Coming across text in a foreign language in your desktop browser no longer requires hiring an interpreter or pulling out a translation dictionary. Thanks to regular improvements in artificial intelligence and translation engines, you can now convert text into your own language with just a couple of clicks.
These solutions aren’t yet 100 percent accurate, especially when it comes to slang, turns of phrase, or more obscure and technical terms. But they should give you a very good idea of what’s being said and what the gist of an article is. If you find that your browser of choice doesn’t have the necessary tools built in, there are third-party apps and extensions you can turn to.
How to translate text from your browser
Google Chrome now comes with Google Translate built-in. You can see your browser’s default language in Chrome’s settings (click the three dots to the top right then Languages, if you want to change it). But when you load up a website that’s not in this language, you should see a box pop-up on the address bar asking if you want to run a translation. Just click on your default language to do this.
You can also click the three dots to the right to have specific conversions (e.g. Spanish to English) run automatically or to exempt a site from automatic translation. The same menu enables you to flag up an incorrectly identified language. If the pop-up doesn’t appear, you can right-click anywhere on the actual webpage to find the translation option, and it’s also possible to translate specific blocks of text by highlighting and right-clicking on them.
Should Microsoft Edge be your browser of choice, this program also has its own integrated translation tool. As with Chrome, it should kick in automatically when you visit a website that isn’t in your browser’s default language, which you can set by choosing Languages from the main settings pane (click the three dots in the top right corner to see it).
When you visit a foreign website in Edge, an address bar will pop up—just click Translate to run the suggested translation. Use the drop-down menu to pick a different language to translate into, or click More to always or never translate websites in this language. You can also exclude specific sites from conversion. As in Chrome, you can also right-click on pages to translate them, as well as selecting text and right-clicking on the selection to translate specific sections.
Then there’s Apple’s Safari, which matches Chrome and Edge by having its very own built-in translation engine, which should offer its services instantly as soon as you visit a webpage that’s not in the language set for macOS. You can check and change what this is by opening the Apple menu, then choosing System Settings, General, and Language & Region.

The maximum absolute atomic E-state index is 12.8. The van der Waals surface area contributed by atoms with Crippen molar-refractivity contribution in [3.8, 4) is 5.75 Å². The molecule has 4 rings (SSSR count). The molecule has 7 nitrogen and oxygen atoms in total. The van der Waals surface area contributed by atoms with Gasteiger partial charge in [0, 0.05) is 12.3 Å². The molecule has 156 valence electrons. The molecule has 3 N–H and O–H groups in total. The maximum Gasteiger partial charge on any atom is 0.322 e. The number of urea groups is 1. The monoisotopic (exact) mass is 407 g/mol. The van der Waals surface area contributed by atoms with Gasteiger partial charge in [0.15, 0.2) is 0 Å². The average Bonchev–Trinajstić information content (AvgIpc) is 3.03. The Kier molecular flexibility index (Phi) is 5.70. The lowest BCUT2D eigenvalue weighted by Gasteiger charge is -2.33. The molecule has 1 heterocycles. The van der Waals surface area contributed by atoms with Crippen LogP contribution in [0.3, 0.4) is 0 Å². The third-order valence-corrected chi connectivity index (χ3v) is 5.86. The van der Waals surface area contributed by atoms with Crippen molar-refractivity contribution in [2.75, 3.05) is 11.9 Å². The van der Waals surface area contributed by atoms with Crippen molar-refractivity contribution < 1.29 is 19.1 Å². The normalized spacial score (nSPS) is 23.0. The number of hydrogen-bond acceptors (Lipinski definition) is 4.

If a translation is available in Safari, you’ll see a translate button (two speech bubbles) up in the address bar at the top of the interface. Click on the icon, choose the Translate to English option, and confirm the action. The same menu lets you edit your preferred languages, and go back to the original if you want. Just like on Edge and Chrome, you can also translate specific blocks of text by highlighting and right-clicking on them.
It’s worth noting that Safari will politely ask if it can send the web text to the cloud for processing, which is something that Google’s and Microsoft’s tools also do, but don’t ask you about. This is crucial for the tool to work, so if you’re not comfortable with that, the translation won’t happen.
Using third-party extensions to translate text
There are also third-party browser extensions that you can turn to for translating web pages. You’ll need to do this if you’re using Mozilla Firefox, for example, as it doesn’t have a built-in translation feature, though it does have a Firefox Translations add-on that appears to be an official Firefox-developed product. Install the extension, and its icon will appear at the top of web pages written in a foreign language.
Change the languages that the extension has detected if needed, then click the Translate button to run the translation. Via the Options button on the right of the extension’s toolbar, you can also turn off translation prompts and disable translations for a particular website. Click Options and then Translation preferences to set your default language in Firefox, and edit the lists of languages and webpages the add-on should ignore.
There isn’t an official Google Translate extension for Firefox, but there are plenty of compatible extensions that make use of Google Translate’s engine. One example is To Google Translate, which doesn’t translate entire webpages, but it sends text you’ve selected and right-clicked on to Google Translate for processing. It can be a nice complement to Firefox Translations.
You’ll find multiple translation extensions for browsers running on the Chromium code (including Chrome, Edge, and Opera). One of the more interesting ones is DeepL Translate, which pops up as soon as you select text on a page to offer a translation. This add-on can also read foreign text aloud and translate what you write in your browser into a new language.
Another option is Translator uLanguage, which brings a whole host of translation features right into your browser. You can convert entire pages or text selections into different languages, have translations read out to you, look up words in a dictionary, and save specific words and phrases to your own vocabulary list for future reference. It’s ideal if you’re learning a language.
We also like Mate Translate, which is also a comprehensive suite of various language tools. You can look up words and phrases and save them for later reference, convert entire pages or selected blocks of text, and hear translations read out loud. The add-on is also able to translate Netflix subtitles, though this doesn’t happen automatically—you’ll need to highlight the subtitles to translate.